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A. Corporations

  1. The owners are shareholders and receive stock certificates. The shareholders elect the board of directors annually.
  2. The board of directors sets the general direction of the corporation and votes on major decisions, but does not engage in day-to-day management. It also elects/fires the officers on an as-needed basis.
  3. In California, if a corporation has one shareholder, there only needs to be one director (but there can be more). If a corporation has two shareholders, there needs to be at least two directors (but again, there can be more). If a corporation has three or more shareholders, there needs to be at least three directors (but there can be more). (California Corporations Code Section 212.)
  4. The officers run the business on a day-to-day basis.
  5. In California, three officers are required: President, corporate Secretary and CFO/Treasurer. Other officer positions – CEO, Vice President, etc. – are optional. One person can fill all three (or two of the three) required positions, but banks often require that different fill the President and Secretary positions unless there is only a single shareholder.
  6. California corporations must hold one shareholders meeting annually and it is strongly recommended that they hold at least one board of directors meeting annually (actually, the resolutions simply can be signed by all directors) and whenever a major decision needs to be made.
  7. With a corporation, each owner has the same percentage of ownership, voting power and, if the corporation is a Subchapter S, profits and losses.

B. Limited Liability Companies (LLC’s)

  1. LLC’s generally do not have shareholders, directors or officers. (Although an LLC can be organized to have these, it’s rare.)
  2. The owners of an LLC are members and frequently have membership “units”.
  3. LLC’s can have one of two management structures: member-managed – where each member takes an active role in running the business and can sign contracts (like a general partnership) — and manager-managed – where one or more managers operate the business and sign contracts (like a limited partnership). In any case, no meetings of the managers or members are required to be held.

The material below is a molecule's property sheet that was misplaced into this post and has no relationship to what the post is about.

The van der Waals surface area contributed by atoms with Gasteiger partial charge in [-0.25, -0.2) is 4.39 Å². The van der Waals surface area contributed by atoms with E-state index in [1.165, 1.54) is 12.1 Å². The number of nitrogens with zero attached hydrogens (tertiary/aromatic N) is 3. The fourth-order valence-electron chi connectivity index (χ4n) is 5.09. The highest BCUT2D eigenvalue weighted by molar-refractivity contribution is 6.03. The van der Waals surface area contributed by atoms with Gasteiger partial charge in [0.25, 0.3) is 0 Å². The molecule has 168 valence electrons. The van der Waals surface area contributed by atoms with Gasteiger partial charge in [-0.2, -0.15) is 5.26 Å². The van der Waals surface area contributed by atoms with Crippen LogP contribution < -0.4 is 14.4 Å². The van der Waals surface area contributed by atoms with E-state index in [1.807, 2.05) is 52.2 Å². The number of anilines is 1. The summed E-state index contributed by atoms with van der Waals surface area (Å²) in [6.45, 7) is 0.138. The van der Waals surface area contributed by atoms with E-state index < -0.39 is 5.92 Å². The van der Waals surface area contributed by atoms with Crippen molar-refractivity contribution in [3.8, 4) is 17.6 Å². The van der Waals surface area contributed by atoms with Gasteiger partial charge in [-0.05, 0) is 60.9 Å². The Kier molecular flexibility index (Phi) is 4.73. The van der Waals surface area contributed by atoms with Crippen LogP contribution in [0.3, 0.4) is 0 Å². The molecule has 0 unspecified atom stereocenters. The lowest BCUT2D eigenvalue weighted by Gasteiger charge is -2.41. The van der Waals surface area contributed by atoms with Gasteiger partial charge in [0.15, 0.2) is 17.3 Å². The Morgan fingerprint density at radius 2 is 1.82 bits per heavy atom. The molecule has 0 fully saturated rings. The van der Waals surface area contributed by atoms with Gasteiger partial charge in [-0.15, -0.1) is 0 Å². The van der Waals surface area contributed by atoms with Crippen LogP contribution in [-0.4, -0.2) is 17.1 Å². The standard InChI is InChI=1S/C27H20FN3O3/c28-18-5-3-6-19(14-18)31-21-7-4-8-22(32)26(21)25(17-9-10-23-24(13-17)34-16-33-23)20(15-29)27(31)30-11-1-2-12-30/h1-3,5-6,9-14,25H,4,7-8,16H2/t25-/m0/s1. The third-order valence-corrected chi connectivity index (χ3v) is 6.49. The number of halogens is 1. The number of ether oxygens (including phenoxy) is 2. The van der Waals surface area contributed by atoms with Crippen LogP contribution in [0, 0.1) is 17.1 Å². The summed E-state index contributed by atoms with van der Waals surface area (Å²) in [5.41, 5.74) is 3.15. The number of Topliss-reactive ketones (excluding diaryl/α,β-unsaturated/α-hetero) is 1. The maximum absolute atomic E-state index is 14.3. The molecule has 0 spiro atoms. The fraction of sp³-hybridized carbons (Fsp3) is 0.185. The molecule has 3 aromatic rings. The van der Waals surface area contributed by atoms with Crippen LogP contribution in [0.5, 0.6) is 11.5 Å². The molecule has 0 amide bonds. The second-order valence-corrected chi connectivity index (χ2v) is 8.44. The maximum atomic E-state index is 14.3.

4. Often the operating agreement requires that extremely major decisions (such as sale or dissolution of the LLC) be made by a majority or super-majority (more than 50%) of the ownership interests.
  5. With an LLC, an owner can have different percentages of ownership (meaning the percentage of proceeds if the LLC is sold), voting power and profits and losses. For example, an LLC owner can have 25% of the ownership (meaning 25% of the proceeds if the LLC is sold), 10% of the voting power and 5% of the profits and losses.

The above information is provided as a guideline and is not meant as a substitute for an attorney’s advice. No attorney Client relationship is created through the dissemination of this information. Please consult with an attorney for any legal issues and problems.


This article is informational only and meant to provide guidance. It is not meant to be legal advice and it does not create an attorney-client relationship. For what to do in your specific situation, please consult with a qualified Construction Law attorney.


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Danny Lamping

Classic Refrigeration Company

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Kelly Owen

Clarion Construction, Inc.

Many years ago an insurance carrier hired Mahyar Ghassemian to defend my construction firm in civil litigation. Not only was Ms. Ghassemian very knowledgeable and competent regarding the legal proceedings, but she was also personally vested in our well-being; she cared what happened. She counseled us regarding the various options, listened to our input and proceeded accordingly. In multiple cases with Ms. Ghassemian, we have never experienced a negative outcome. Today my first call when a potential legal issue is on the horizon is to Ms. Ghassemian. She is both extremely effective and cost conscious.

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The Patterson Company

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